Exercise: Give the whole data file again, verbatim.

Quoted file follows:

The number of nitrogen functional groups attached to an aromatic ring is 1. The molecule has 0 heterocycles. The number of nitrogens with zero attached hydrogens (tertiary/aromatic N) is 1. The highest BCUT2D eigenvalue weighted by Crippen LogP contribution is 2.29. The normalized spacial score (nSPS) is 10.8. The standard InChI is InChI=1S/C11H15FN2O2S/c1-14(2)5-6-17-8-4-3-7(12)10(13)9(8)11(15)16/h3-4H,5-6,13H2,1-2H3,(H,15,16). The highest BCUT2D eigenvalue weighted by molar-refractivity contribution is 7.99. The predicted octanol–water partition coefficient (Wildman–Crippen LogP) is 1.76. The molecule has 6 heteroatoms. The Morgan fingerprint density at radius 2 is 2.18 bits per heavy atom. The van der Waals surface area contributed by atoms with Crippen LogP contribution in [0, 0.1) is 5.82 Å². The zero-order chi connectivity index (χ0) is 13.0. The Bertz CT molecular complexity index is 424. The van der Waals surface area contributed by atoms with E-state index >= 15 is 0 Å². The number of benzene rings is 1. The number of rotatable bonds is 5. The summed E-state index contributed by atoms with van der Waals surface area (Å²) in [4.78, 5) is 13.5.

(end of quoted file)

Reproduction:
The number of nitrogen functional groups attached to an aromatic ring is 1. The molecule has 0 heterocycles. The number of nitrogens with zero attached hydrogens (tertiary/aromatic N) is 1. The highest BCUT2D eigenvalue weighted by Crippen LogP contribution is 2.29. The normalized spacial score (nSPS) is 10.8. The standard InChI is InChI=1S/C11H15FN2O2S/c1-14(2)5-6-17-8-4-3-7(12)10(13)9(8)11(15)16/h3-4H,5-6,13H2,1-2H3,(H,15,16). The highest BCUT2D eigenvalue weighted by molar-refractivity contribution is 7.99. The predicted octanol–water partition coefficient (Wildman–Crippen LogP) is 1.76. The molecule has 6 heteroatoms. The Morgan fingerprint density at radius 2 is 2.18 bits per heavy atom. The van der Waals surface area contributed by atoms with Crippen LogP contribution in [0, 0.1) is 5.82 Å². The zero-order chi connectivity index (χ0) is 13.0. The Bertz CT molecular complexity index is 424. The van der Waals surface area contributed by atoms with E-state index >= 15 is 0 Å². The number of benzene rings is 1. The number of rotatable bonds is 5. The summed E-state index contributed by atoms with van der Waals surface area (Å²) in [4.78, 5) is 13.5.